It’s so funny that when you Google “tablea,” most of the Filipino websites that appear in the search results pages say that tsokolateng tablea translates to “cacao chocolate.” Huh? Chocolate is made from cacao so “cacao chocolate” is redundant. Tablea refers to blocks of cacao which, in Filipino cuisine, are heated with milk to make a hot chocolate drink. My grandparents used to serve this hot drink on Christmas Eve. My mother-in-law introduced me to the Antonio Pueo brand of tablea.
What’s the difference between tablea and the more modern chocolate drink mixes that proliferate? If you’ve tried both, you’d know the difference in taste and in texture. It’s the memory of those hot chocolate drinks made from tableas during my childhood that is probably the reason why I could never appreciate powdered chocolate mixes. I’m more likely to drop dark chocolate bars into a cup of hot milk or coffee than tear open a packet of powdered chocolate mix.
It’s the fat content that makes the difference. When cacao is processed into cocoa powder, most of the cocoa butter is lost. What cocoa powder has lost is retained in the tablea. The term tablea itself appears to have been brought over by the Spaniards, probably a diminituve of tabla or “plank” — small plank, in other words, which illustrates something solid in contradisctinction with cocoa powder.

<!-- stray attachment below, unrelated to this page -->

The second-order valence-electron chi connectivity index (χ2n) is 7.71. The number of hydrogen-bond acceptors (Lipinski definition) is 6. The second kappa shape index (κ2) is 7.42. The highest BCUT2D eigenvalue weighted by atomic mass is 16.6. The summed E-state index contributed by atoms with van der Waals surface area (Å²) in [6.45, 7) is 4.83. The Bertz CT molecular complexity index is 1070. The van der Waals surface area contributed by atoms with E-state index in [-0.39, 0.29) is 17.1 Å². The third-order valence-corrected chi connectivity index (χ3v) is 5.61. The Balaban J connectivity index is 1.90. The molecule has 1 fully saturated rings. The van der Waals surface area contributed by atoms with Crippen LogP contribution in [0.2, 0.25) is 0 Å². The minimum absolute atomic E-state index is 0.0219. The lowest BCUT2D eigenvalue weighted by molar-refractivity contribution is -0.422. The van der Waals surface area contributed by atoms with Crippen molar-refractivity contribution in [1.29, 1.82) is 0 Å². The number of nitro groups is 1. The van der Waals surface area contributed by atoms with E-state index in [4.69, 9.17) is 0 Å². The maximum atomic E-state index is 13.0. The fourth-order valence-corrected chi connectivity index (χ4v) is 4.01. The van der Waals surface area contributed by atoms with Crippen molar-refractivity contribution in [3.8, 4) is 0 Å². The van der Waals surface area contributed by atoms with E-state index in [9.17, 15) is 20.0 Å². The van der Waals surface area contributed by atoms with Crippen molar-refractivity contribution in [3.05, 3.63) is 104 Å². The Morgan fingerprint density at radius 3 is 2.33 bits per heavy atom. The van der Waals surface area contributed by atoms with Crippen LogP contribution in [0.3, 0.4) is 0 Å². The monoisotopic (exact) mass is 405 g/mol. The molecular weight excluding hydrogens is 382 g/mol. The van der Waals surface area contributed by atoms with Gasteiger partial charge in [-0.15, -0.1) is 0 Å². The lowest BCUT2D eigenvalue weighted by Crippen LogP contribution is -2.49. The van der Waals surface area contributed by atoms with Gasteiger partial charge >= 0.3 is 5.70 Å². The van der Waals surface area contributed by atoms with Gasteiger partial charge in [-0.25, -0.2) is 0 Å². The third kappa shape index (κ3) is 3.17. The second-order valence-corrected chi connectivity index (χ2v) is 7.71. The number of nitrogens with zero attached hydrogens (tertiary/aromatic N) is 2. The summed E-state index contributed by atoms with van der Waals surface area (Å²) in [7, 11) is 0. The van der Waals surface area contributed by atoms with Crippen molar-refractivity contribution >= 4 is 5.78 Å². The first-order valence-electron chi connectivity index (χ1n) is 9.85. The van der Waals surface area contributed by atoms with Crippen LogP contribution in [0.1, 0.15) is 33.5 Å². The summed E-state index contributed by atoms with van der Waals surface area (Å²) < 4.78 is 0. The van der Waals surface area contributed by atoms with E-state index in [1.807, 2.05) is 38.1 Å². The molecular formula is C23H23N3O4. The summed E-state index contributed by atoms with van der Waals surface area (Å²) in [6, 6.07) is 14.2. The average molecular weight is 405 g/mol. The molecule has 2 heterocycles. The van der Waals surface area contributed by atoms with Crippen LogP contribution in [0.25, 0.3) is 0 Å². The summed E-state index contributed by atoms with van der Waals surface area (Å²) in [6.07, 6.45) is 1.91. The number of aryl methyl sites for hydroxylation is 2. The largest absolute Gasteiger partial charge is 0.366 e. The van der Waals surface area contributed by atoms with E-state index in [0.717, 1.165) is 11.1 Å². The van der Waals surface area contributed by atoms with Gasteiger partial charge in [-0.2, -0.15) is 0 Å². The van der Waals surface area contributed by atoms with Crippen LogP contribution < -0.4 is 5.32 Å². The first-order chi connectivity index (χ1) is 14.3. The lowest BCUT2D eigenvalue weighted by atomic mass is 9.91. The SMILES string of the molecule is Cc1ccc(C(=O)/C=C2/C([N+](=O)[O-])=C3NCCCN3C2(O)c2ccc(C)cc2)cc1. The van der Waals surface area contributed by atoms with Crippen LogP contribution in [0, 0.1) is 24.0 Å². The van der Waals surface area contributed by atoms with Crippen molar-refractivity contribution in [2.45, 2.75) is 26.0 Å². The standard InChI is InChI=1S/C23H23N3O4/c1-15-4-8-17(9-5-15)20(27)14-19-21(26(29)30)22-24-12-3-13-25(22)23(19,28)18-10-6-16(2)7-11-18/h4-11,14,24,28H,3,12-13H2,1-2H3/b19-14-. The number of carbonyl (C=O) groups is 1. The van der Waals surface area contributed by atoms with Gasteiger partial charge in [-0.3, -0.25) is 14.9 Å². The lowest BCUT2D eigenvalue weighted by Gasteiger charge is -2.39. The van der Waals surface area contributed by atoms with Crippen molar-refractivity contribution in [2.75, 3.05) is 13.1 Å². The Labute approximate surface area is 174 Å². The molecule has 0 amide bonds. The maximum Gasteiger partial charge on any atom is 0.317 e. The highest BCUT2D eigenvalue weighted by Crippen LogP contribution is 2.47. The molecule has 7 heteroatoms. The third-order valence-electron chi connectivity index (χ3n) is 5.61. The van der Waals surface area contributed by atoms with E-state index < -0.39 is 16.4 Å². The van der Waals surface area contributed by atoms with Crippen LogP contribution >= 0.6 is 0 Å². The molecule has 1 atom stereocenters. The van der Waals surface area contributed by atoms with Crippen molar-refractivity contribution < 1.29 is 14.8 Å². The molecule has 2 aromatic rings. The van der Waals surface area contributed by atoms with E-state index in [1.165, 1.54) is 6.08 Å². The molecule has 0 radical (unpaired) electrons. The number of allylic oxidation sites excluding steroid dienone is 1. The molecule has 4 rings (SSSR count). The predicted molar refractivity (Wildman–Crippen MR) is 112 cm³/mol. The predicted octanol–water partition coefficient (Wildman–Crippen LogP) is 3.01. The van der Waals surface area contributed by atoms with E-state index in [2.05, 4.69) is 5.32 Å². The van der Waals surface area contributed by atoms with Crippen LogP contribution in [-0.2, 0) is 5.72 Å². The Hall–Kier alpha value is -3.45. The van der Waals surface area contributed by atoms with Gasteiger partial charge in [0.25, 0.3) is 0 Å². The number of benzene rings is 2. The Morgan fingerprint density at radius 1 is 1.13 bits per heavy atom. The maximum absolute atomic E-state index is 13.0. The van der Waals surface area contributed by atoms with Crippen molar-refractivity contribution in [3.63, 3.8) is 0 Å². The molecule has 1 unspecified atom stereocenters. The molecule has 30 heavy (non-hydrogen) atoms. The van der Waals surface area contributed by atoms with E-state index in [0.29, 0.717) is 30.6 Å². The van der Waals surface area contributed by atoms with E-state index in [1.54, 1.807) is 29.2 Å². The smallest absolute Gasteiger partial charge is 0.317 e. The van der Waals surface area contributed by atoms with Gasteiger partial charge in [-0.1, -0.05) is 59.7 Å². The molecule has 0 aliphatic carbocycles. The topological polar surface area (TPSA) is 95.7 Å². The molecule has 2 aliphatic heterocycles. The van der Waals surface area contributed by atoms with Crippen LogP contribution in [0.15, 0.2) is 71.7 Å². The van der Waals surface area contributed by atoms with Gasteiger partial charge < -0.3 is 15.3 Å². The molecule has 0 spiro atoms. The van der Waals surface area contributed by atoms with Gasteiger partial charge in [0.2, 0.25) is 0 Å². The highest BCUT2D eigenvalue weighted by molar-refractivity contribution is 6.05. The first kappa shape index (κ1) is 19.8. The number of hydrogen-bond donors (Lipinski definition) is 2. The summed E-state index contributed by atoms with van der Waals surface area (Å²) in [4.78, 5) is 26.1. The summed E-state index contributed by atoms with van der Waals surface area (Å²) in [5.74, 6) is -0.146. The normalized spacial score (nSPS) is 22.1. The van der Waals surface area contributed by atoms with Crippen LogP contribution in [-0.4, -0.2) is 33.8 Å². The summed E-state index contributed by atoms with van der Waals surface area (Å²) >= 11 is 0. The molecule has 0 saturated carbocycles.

But why all this talk about tablea which is traditionally associated with Christmas? Well, it doesn’t have to be Christmas to enjoy a rich cup of hot chocolate. Who needs an occasion for that?
My friend and fellow lawyer, Eric, came over to the house recently and gave me a tube of Lola Consuelo’s tsokolateng tablea. My grandmother was named Consuelo but she’s not the Lola Consuelo whose heirloom recipe became the tableas in the tube that Eric gave me. I made a cup of chocolate drink with them and it was heavenly.
If you’re a tablea fan and you’ve tried different brands, you’d know that there are counterfeit tableas in the market that taste like old cardboard. Lola Consuelo’s tsokolateng tablea is the real deal. That’s why the contact numbers of the manufacturer are clearly visible in the photo above. Lola Consuelo’s tsokolateng tablea is one brand I am happy to recommend. There’s a blog that says the makers Lola Consuelo’s tsokolateng tablea participated in Eastwood Mall’s weekend gourmet market back in November. Perhaps, they are still there.
So, did I use the traditional batidor to make my hot chocolate drink? When have I ever been traditional? I don’t even own a batidor. Here’s my ultra modern way of making a cup of hot chocolate drink with tableas.
How to make: Tsokolateng tablea (Filipino hot chocolate drink)Print Pin
- 1 cup milk
- tsokolate tablea (how much depends on how rich you want your chocolate drink)
- Pour milk into a cup (or mug, if you want a large serving).
- Drop the tableas into the milk. I don’t know the exact proportions, a lot depends on how strong you want your drink and the quality of the tableas, but for the cup you see in the photo (capacity is about three-fourths of a standard measuring cup), I added four tableas.
- Heat on HIGH in the microwave for a minute. Use a teaspoon to stir the drink and to crush whatever large chunks there are.
- And that’s it. Enjoy your hot chocolate drink. I surely enjoyed mine.
If you cooked this dish (or made this drink) and you want to share your masterpiece, please use your own photos and write the cooking steps in your own words.